• Join over 1.2 million students every month
  • Accelerate your learning by 29%
  • Unlimited access from just £6.99 per month

Concentrating on lines 33-186, comment on the ways in which the theme of marriage is explored in the 'Merchant's Tale'

Extracts from this document...


Jenny Steadman Concentrating on lines 33-186, comment on the ways in which the theme of marriage is explored in the 'Merchant's Tale' The theme of marriage runs throughout the whole of Chaucer's poem, a serious topic on which Chaucer wrote well and often. It could be argued that the views on marriage that are highlighted are those of the poet himself and that the fictional character of the Merchant is used as the poet's mouthpiece. When looking at the theme of marriage in the section, I clearly found a number of different attitudes including that of cynicism. I am going to discuss some of these attitudes in this essay and comment on the way in which the theme of marriage is explored. In the opening lines of the poem, the merchant begins to tell us the story of Januarie, for 60 years he lived without a wife and was satisfied with the life he had but he had a strong will to be married. ...read more.


We see the use of the sermon technique being used by Chaucer as the merchant speaks, this is to engage the audience. From line 126 onwards we see the view of both the merchant and Januarie, if a man was to be poor, his wife would help him by working, she should be virtuous and merry and he prays to god that he will not be deceived. From reading the tale we know that his wife will deceive him. Line 150 and onwards we see another intertexual reference, again to the bible. This states that even biblical idols have been deceived. This is Chaucer preparing his audience for deceit and it reinforces the merchant's view on marriage. In this sense the merchant can be see as blasphemous if the lines where meant sarcastically. "By good conseil delivered out of wo the peple of God, and made him Mardochee Of Assuere enhaunced for to be." ...read more.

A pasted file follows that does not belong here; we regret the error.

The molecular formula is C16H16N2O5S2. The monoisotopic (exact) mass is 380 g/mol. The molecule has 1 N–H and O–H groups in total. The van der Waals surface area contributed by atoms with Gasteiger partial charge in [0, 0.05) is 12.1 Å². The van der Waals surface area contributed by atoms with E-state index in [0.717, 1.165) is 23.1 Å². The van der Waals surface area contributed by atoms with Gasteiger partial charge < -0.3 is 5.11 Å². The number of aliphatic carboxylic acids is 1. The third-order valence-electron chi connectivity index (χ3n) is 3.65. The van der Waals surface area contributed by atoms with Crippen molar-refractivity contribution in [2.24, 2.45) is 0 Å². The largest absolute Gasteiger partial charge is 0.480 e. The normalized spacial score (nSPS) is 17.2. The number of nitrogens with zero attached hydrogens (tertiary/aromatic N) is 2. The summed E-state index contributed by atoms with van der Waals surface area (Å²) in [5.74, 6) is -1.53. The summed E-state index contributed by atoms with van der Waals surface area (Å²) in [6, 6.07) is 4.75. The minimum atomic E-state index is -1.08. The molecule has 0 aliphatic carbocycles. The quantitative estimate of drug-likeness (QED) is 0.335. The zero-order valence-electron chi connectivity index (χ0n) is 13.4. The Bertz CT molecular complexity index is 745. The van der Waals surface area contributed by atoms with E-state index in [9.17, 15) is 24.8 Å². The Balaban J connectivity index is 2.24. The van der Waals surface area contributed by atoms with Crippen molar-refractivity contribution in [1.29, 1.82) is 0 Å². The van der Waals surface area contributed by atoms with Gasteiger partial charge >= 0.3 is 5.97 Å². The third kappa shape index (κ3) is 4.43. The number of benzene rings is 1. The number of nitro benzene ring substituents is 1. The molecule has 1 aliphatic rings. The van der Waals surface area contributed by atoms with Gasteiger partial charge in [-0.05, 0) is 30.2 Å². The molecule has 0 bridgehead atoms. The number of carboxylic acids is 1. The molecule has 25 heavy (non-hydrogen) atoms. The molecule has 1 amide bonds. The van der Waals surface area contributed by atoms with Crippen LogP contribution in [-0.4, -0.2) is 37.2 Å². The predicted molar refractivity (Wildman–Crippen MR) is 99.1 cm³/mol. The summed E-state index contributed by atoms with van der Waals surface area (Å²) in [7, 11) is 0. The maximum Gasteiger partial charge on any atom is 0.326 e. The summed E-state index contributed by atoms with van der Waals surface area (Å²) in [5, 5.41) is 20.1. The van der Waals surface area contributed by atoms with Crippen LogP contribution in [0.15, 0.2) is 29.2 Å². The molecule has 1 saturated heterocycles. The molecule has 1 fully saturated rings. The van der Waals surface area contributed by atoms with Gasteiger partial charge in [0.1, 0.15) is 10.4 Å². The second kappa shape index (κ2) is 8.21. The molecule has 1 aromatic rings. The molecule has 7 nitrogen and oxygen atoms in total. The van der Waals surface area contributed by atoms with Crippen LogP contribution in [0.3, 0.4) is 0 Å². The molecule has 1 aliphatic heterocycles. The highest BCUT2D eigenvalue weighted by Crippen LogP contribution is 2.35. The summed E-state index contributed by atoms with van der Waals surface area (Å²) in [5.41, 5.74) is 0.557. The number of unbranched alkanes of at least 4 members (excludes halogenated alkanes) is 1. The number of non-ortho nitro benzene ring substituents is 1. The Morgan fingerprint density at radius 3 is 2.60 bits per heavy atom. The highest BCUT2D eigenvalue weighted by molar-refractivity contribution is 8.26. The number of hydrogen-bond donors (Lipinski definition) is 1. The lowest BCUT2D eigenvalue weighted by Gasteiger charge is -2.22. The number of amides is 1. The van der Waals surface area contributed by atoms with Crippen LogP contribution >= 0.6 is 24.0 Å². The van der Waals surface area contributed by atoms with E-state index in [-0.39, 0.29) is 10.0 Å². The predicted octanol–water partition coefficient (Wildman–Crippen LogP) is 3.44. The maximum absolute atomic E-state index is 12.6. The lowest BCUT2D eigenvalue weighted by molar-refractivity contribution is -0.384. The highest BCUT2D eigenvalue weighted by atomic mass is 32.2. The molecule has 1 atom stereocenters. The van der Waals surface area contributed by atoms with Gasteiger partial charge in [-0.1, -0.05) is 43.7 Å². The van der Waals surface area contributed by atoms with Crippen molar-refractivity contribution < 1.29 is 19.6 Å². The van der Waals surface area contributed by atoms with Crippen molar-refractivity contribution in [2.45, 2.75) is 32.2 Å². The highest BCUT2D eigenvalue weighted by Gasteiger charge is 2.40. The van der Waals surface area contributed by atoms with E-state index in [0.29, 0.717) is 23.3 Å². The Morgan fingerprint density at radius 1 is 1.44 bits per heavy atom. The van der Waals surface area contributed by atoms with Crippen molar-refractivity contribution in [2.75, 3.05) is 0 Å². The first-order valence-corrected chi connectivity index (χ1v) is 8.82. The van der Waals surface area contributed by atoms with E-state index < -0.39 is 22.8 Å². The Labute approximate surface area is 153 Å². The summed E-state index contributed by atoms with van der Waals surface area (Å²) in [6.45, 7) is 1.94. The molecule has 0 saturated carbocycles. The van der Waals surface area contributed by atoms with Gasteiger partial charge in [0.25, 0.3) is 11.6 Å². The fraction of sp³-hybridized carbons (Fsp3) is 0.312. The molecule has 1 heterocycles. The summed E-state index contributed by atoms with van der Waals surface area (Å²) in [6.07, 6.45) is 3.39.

Chaucer uses the different characters to show the many different views of marriage. We see Januarie believing that he should marry a young wife quickly as it is the most important thing to do to make his life happy and complete before he dies. Marriage is the only place to have children and this is another reason for him wanting to be married, as he wants an heir. The view of the merchant is somewhat confusing, in the beginning he tells his audience that he wishes that he wouldn't have married his wife as she is a "shrew" but then we see him telling us to defy the words of Theophrastus. Theophrastus believes that marriage is the worse thing to do. Women deceive and are untruthful and that a servant would be more loyal. The differing views of Placebo and Justinus show the split mind of Januarie one view being not to marry and the other just to please him. Personally i think that Chaucer's view would be that of the merchant, as he seems to use his character as a mouthpiece to show his views on marriage. ...read more.

The above preview is unformatted text

This student written piece of work is one of many that can be found in our GCSE Geoffrey Chaucer section.

Found what you're looking for?

  • Start learning 29% faster today
  • 150,000+ documents available